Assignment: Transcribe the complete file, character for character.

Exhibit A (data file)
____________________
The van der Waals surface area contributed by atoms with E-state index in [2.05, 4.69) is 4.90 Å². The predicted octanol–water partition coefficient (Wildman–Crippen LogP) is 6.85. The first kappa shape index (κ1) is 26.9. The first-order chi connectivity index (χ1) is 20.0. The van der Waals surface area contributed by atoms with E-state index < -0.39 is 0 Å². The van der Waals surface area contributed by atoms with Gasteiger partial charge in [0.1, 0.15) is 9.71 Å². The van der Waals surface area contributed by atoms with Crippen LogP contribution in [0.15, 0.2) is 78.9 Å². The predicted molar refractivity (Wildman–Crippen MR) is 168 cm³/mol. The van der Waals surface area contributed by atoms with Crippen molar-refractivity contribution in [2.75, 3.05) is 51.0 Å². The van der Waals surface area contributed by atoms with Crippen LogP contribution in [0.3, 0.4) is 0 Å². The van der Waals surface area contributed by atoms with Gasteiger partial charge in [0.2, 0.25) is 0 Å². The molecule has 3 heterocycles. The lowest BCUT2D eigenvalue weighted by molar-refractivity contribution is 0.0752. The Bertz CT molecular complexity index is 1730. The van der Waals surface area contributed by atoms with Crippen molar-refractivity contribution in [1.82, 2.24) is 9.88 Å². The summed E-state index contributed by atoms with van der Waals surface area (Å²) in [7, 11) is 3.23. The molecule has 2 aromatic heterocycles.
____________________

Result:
The van der Waals surface area contributed by atoms with E-state index in [2.05, 4.69) is 4.90 Å². The predicted octanol–water partition coefficient (Wildman–Crippen LogP) is 6.85. The first kappa shape index (κ1) is 26.9. The first-order chi connectivity index (χ1) is 20.0. The van der Waals surface area contributed by atoms with E-state index < -0.39 is 0 Å². The van der Waals surface area contributed by atoms with Gasteiger partial charge in [0.1, 0.15) is 9.71 Å². The van der Waals surface area contributed by atoms with Crippen LogP contribution in [0.15, 0.2) is 78.9 Å². The predicted molar refractivity (Wildman–Crippen MR) is 168 cm³/mol. The van der Waals surface area contributed by atoms with Crippen molar-refractivity contribution in [2.75, 3.05) is 51.0 Å². The van der Waals surface area contributed by atoms with Crippen LogP contribution in [0.3, 0.4) is 0 Å². The van der Waals surface area contributed by atoms with Gasteiger partial charge in [0.2, 0.25) is 0 Å². The molecule has 3 heterocycles. The lowest BCUT2D eigenvalue weighted by molar-refractivity contribution is 0.0752. The Bertz CT molecular complexity index is 1730. The van der Waals surface area contributed by atoms with Crippen molar-refractivity contribution in [1.82, 2.24) is 9.88 Å². The summed E-state index contributed by atoms with van der Waals surface area (Å²) in [7, 11) is 3.23. The molecule has 2 aromatic heterocycles.